BACKGROUND: Substantial healthcare resources are spent on chronic obstructive pulmonary disease (COPD). In addition, the involvement of patients in monitoring and treatment of their condition has been suggested. However, it is important to maintain a view of self-care that takes differences in cognitive ability into account. The aim of this study was to determine the occurrence and severity of cognitive dysfunction in COPD patients, and to assess the association between severity of COPD and the level of cognitive function. METHODS: We conducted a systematic review, and a search in the following databases: Medline, PsychINFO, Cochrane Library, EMBASE, CINAHL, and SweMed up to July 2010. The articles were included if(1) participants were patients with COPD,(2) relevant outcome was cognitive function investigated by a neuropsychological test battery, and(3) the severity of COPD had been assessed. RESULTS: Fifteen studies were included, involving 655 COPD patients and 394 controls. Cognitive function was impaired in COPD patients as compared to healthy controls, but the level of functioning was better than in patients with Alzheimer's disease. There was a significant association between severity of COPD, as measured by lung function and blood gases, and cognitive dysfunction, but only in patients with severe COPD. CONCLUSIONS: Cognitive impairment can be detected in severe COPD patients, but the clinical relevance of the cognitive dysfunction is not yet known. Future studies should concentrate on the consequences of cognitive dysfunction for daily living in these patients, and solutions involving a high degree of self-care might require special support.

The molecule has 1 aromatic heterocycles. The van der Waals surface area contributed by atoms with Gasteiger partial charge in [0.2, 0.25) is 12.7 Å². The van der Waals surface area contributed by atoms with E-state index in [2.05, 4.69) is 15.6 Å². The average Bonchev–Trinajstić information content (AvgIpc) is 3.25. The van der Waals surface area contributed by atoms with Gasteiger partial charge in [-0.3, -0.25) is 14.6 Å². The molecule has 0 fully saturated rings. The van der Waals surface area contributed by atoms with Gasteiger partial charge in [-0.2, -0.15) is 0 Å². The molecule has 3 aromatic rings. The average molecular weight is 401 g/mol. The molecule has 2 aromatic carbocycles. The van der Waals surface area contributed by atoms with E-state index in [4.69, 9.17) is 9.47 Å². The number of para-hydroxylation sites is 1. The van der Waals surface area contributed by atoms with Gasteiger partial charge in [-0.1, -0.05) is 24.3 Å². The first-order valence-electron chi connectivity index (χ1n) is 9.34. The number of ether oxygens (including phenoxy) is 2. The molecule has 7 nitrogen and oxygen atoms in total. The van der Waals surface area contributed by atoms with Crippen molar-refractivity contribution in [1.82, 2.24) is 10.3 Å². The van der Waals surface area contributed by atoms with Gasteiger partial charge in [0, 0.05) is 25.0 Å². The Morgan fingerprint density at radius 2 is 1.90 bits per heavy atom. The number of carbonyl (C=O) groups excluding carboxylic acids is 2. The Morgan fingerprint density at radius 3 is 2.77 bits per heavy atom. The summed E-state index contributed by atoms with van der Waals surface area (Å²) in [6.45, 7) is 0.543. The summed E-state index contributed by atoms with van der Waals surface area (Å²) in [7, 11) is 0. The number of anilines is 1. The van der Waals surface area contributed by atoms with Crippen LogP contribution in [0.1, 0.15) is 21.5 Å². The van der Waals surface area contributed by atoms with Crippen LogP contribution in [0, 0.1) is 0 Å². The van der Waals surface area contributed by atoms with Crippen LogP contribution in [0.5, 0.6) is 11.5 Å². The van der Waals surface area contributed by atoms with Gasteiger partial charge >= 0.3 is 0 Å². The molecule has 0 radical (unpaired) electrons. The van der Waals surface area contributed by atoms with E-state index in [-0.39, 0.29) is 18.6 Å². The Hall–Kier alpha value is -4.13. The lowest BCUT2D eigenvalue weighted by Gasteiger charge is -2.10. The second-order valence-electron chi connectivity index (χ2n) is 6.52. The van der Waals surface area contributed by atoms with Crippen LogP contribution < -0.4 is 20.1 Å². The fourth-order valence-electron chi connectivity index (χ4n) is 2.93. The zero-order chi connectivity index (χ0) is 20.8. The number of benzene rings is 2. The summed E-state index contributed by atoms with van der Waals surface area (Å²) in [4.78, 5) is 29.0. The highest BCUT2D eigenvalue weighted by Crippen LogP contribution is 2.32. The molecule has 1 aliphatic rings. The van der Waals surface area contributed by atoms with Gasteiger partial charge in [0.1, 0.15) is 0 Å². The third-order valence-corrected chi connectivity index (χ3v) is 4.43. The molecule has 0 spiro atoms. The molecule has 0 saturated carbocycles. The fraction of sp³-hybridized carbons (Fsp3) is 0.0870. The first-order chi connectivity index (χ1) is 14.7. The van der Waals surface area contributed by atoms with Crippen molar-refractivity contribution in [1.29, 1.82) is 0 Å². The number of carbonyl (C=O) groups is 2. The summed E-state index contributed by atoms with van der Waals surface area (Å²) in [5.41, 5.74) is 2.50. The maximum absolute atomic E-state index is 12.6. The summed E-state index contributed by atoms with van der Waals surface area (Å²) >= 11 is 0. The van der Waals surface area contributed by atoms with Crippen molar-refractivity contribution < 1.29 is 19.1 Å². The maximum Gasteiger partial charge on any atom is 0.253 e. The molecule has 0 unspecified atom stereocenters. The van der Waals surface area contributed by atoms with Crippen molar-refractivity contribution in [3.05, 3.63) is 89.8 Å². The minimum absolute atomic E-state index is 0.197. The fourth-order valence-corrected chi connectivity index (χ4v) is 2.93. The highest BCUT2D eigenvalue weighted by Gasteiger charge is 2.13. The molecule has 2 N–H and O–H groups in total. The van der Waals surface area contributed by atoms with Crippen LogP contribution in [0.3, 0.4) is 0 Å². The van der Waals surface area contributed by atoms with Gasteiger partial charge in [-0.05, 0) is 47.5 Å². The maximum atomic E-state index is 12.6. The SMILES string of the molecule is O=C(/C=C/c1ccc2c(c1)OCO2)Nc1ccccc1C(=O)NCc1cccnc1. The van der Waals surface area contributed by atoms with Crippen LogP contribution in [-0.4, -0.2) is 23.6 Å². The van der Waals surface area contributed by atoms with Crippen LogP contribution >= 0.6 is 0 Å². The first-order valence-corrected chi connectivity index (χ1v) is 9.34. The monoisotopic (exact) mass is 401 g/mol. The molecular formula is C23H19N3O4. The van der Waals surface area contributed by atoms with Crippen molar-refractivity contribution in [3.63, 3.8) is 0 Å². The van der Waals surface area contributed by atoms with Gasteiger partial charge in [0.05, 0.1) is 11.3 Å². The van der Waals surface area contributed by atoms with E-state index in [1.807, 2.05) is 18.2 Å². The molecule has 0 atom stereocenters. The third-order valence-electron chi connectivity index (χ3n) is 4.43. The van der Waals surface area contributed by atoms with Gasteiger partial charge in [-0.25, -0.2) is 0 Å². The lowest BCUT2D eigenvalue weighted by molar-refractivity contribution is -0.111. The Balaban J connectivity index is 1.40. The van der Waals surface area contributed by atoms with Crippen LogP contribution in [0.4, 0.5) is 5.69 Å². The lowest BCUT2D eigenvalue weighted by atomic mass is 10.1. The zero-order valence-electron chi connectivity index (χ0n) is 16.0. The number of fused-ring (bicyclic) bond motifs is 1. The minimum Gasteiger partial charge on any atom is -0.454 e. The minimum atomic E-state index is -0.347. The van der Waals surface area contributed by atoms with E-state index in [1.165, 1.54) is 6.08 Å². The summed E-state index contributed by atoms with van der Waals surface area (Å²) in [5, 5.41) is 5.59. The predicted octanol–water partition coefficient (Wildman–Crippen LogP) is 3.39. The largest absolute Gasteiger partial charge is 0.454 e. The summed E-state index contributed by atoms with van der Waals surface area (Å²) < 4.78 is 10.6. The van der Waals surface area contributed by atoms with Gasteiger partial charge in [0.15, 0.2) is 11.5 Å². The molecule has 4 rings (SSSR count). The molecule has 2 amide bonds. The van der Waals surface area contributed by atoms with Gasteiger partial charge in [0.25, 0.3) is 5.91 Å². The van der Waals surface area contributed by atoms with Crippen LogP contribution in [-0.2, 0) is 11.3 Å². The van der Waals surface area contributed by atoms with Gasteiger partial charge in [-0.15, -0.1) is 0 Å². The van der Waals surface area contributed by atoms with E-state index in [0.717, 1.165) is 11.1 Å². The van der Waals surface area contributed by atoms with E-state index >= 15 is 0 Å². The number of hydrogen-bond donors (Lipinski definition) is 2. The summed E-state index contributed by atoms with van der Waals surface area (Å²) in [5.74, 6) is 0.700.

|Status||Udgivet - 2012|